The Salvia developed in Sevenoaks is a cross between Salvia Nachtvlinder (a Dutch hybrid with purple flowers that bloom for a long period) and a purple form of Salvia microphylla.
Dyson has over 250 species, cultivars and hybrids in his collection at his nursery on site at Great Comp Garden in Sevenoaks, Kent. He is an expert on New World species and has produced popular Salvias such as Dyson's Joy and Silas Dyson named after his son.
He launched the plant at his stand in the Floral Marquee (FM234) this week at Hampton Court and visitors to Great Comp Garden in Sevenoaks will also be able to view Salvia Maroon planted in the Salvia border.
The stand won a gold medal, following his silver gilt at Chelsea last month and comes after a break from the show of 10 years.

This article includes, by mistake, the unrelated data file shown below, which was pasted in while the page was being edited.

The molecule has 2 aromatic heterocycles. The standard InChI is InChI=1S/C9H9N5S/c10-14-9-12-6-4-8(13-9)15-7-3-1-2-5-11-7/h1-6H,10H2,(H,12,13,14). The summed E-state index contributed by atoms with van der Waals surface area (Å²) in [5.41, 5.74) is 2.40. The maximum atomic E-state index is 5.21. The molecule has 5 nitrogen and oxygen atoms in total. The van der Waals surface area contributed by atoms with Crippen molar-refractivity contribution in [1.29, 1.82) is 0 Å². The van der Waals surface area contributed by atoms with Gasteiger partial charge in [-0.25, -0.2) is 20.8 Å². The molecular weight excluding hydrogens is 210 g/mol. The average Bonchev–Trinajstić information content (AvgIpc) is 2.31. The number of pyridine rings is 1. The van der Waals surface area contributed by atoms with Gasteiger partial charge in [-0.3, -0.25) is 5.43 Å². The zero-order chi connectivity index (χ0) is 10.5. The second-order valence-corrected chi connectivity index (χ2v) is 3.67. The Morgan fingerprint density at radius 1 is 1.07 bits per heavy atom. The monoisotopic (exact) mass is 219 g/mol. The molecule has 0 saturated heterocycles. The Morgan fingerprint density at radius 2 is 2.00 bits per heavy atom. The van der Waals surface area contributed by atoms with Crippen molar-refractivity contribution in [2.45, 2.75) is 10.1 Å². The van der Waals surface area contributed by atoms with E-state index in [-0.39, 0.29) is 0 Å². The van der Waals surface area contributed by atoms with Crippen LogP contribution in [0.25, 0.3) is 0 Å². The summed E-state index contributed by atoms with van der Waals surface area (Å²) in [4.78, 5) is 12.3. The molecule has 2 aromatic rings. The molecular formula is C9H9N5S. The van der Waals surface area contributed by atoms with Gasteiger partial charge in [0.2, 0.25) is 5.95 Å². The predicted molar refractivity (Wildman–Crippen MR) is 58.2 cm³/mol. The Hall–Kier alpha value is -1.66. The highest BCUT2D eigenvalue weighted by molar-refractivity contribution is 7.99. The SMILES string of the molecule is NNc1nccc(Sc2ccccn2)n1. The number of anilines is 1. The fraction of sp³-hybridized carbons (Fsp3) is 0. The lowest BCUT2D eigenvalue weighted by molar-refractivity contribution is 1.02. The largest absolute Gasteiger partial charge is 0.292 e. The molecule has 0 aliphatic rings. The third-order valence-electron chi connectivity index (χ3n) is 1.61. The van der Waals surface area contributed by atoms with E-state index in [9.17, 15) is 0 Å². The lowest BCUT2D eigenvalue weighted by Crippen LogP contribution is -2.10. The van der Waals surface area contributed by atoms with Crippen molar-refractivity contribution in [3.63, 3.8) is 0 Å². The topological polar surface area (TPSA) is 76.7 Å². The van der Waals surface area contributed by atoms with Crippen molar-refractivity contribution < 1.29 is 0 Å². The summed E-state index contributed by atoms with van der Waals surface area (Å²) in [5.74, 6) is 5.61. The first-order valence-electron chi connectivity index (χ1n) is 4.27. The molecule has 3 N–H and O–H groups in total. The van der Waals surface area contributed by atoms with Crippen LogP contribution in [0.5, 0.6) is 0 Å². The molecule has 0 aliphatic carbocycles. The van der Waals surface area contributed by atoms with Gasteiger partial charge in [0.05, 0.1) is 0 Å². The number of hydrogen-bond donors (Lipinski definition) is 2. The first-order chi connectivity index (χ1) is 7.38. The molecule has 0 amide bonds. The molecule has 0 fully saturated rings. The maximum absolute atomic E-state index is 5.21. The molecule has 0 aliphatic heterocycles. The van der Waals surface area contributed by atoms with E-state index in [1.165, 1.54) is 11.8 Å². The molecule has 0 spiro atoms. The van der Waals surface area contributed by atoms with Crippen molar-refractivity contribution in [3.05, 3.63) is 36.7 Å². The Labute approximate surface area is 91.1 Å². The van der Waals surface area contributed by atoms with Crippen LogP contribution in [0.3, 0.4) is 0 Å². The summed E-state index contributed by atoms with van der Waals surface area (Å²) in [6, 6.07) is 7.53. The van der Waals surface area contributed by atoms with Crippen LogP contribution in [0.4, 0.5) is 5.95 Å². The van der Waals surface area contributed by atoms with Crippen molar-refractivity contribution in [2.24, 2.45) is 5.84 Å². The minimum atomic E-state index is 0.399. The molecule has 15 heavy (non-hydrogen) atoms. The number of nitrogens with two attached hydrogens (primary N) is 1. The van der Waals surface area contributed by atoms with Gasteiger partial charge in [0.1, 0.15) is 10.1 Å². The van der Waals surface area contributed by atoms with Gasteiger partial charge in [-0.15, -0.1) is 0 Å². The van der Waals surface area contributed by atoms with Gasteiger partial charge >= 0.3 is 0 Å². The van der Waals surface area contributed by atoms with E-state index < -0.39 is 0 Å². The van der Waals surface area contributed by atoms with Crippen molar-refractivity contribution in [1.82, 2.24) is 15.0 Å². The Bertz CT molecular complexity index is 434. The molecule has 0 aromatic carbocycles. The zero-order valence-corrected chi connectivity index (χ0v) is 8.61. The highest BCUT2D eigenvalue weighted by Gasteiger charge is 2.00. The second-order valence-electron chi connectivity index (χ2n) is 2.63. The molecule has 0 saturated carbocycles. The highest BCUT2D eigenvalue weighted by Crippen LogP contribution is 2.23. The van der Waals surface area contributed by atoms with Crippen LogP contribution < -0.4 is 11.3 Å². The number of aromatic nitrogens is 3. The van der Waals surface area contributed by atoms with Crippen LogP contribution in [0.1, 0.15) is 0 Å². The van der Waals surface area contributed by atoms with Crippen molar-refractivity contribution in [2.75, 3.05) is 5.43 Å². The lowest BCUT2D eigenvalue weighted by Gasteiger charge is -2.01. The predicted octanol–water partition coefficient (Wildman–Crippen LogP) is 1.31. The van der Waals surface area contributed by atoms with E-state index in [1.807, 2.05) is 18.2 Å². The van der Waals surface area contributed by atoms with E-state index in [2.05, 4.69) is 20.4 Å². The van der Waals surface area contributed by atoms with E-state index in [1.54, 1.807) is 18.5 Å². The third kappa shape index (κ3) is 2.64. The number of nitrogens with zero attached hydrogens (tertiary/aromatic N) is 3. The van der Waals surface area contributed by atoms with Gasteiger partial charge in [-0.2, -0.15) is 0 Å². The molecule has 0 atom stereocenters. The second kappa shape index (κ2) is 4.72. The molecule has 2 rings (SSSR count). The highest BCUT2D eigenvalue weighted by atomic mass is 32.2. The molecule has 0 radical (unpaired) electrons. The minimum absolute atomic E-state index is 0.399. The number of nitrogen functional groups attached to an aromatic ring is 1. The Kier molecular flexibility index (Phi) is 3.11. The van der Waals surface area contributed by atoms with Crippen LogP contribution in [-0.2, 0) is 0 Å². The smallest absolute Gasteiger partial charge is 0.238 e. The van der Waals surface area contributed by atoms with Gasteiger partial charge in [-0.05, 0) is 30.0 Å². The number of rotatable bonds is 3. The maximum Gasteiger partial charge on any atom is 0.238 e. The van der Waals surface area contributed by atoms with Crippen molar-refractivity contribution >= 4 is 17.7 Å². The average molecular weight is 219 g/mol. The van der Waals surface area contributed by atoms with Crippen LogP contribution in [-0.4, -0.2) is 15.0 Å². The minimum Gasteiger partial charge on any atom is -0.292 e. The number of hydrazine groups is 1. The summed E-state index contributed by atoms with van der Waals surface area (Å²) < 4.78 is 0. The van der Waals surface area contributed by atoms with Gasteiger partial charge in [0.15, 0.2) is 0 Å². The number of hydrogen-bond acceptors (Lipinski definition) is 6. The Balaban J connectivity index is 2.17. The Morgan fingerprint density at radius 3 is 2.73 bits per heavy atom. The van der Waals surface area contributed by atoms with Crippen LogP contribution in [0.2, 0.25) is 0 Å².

Dyson said: "I have returned to RHS Hampton Court after a 10 year break from the show and I'm absolutely delighted with the result. It's a great honour to be among the gold medal winners this year including our Kentish neighbours Hadlow College who also won best in show for their fantastic garden."
He added: "I'm really excited to be launching Salvia Maroon at RHS Hampton Court at a time of year when salvias really come into their own. I love the end of June when the Salvias have had their first flush of colour and are ready for what I call 'the Hampton hack' when we cut back the first blooms (and save them for a vase) to encourage further flowering. Bees love the drought tolerant Salvia and as you'd expect Salvia Maroon has an intense maroon colour."